Taiwan is a superb destination for rail fans: there’s the new bullet train, Taipei’s showcase MRT, the scenic East Coast railways, the busy main trunk western line, quaint branch lines, and the magnificent Alishan narrow-gauge forestry railway, which climbs a stunning two-thousand meters. Not that you’d know that from the English-language press – titles on the subject are a glaring omission from the bookshelves. Thankfully, American railway enthusiast Loren Aandahl is putting this right. In 2011 he self-published the photo book The Taiwan Railway: 1966–1970, followed a year later by The Taiwan Railway: 1971–2002. Other books are planned.
Aandahl (the surname is Norwegian) began his Taiwan adventure wearing nappies, arriving in the city of Hsinchu with his Lutheran missionary parents in 1955 at the age of eighteen months. Hsinchu would be his home for the next sixteen years. Among Loren’s earliest childhood memories are countless hours spent watching trains at a railway crossing near his home. It was a fascination that he never grew out of. When he attended boarding school at Taichung’s Morrison Academy (from 1959 to 1970) the highlight was the fortnightly train trip between school and home. During his high school years he acquired a camera and began taking pictures of the railway. The resulting pictures, along with others taken on family trips around the island, are the heart of The Taiwan Railway: 1966–1970. His photographs are a rare record of the railways during a time of strict martial law, when photography of strategic infrastructure was prohibited. Taking these pictures involved daring and guile. Although Loren could – being a foreigner – get away with more than Taiwanese citizens, he still had serious run-ins with the authorities.
In 1970 Loren moved to the United States to attend college. Working in the aviation industry in the ensuing decades meant cheap flights for frequent visits back to Taiwan, where he continued to ride the rails and document the evolution of the country’s railways. Pictures from these trips – supplemented by ones from several fellow Americans who were resident on the island in the early seventies – were compiled to produce The Taiwan Railway: 1971–2002.
I came across both of Aandahl’s books in a Taipei store last year, and bought the second one for a very reasonable NT$950 (both titles are available through Amazon for about US$45). These books will appeal to two main groups: hardcore train-spotters and then others like me, who, while not knowing their angle cocks from their hoop tablets, have some emotional attachment to Taiwan’s railways for the periods covered.
During the mid-1990s I lived in a small town in central Taiwan on the main western rail line. Trains meant much-anticipated visits to nearby cities. I have especially fond memories of lazy rides on the slow, rattling putongche trains (long since replaced by the silver commuter electric trains). The antiquated carriages had old-school windows that you could slide up for a pleasant breeze and an unobstructed view of the rice fields rolling by. Whatever the class of train, arriving at a station always had a touch of magic to it. Leaving the countryside, you’d quickly ease past rows of grimy city back walls and disembark at stations which – with their Japanese colonial-era architecture, quaint topiary, and railway staff in old-fashioned uniforms – were a taste of pre-KMT Formosa. And then, finally stepping out from the shade of the station, you were hit with all the colour and bustle of modern main-street Taiwan.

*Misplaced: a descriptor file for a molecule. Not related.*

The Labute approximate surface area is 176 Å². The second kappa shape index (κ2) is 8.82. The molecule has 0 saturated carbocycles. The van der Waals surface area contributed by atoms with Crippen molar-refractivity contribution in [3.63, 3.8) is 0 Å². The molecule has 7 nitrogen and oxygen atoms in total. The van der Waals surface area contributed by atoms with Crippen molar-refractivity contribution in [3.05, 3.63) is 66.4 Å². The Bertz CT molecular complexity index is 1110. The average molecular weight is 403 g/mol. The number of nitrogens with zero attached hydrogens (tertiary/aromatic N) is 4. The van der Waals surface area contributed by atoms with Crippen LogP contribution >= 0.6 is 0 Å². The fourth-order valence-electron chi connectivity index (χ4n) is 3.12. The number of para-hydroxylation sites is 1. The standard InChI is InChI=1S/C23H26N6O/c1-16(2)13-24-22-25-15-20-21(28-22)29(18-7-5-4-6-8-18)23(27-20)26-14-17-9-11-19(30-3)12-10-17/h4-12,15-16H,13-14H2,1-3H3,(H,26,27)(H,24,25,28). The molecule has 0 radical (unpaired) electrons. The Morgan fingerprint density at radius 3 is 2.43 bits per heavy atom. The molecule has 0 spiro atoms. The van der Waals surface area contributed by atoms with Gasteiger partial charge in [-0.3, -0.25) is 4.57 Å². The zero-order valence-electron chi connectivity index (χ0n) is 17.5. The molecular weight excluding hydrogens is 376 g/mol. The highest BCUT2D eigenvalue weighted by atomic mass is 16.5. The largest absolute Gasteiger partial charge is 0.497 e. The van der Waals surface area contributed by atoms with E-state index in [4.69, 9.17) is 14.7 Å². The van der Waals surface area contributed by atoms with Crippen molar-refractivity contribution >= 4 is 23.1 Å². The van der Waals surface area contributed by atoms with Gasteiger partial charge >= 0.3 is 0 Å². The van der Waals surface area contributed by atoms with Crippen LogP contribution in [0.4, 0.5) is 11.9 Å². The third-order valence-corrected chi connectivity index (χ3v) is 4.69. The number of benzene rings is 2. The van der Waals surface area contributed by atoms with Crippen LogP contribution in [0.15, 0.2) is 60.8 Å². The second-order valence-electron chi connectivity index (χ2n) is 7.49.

The Taiwan Railway: 1971–2002 has a very straightforward layout, chronologically following Loren Aandahl’s trips to the island. After an introduction, there are fourteen chapters – each covering a year during the 32-year period, and starting with a picture and half a page of text. After that it’s typically two images per page, with detailed captions. The photographs are good but not prize-winning; they’re descriptive rather than arty – you won’t find any silhouettes of locomotives or close-ups of abstract mechanical shapes. The majority of the pictures are colour, taken with slide film, which, now that digital is so dominant, impart a nostalgic quality that suits the subject.
Loren dedicated the book “to the friendly railway employees in Taiwan who over the years have made my railway experiences so meaningful.” The pictures of railway workers, such as a beaming stationmaster in his control room, are among my favourite images.
The Taiwan Railway: 1971–2002 is a self-published book and has the expected typo here and there, along with the occasional sentence that could have been tightened up; but these are minor quibbles. Truth be told, most self-published books are crap – full of self-obsessed drivel that makes your spleen bleed. This book is at the other end of the spectrum. The quality of printing (done here in Taiwan) is excellent, as is the content. The author’s obsession is the railways of Taiwan, not himself; he stays in the background, adding just the right amount of personal information and commentary. The book, representing a lifetime’s interest and years of work, is a fantastic achievement. When the whole series is completed, it will be a triumph.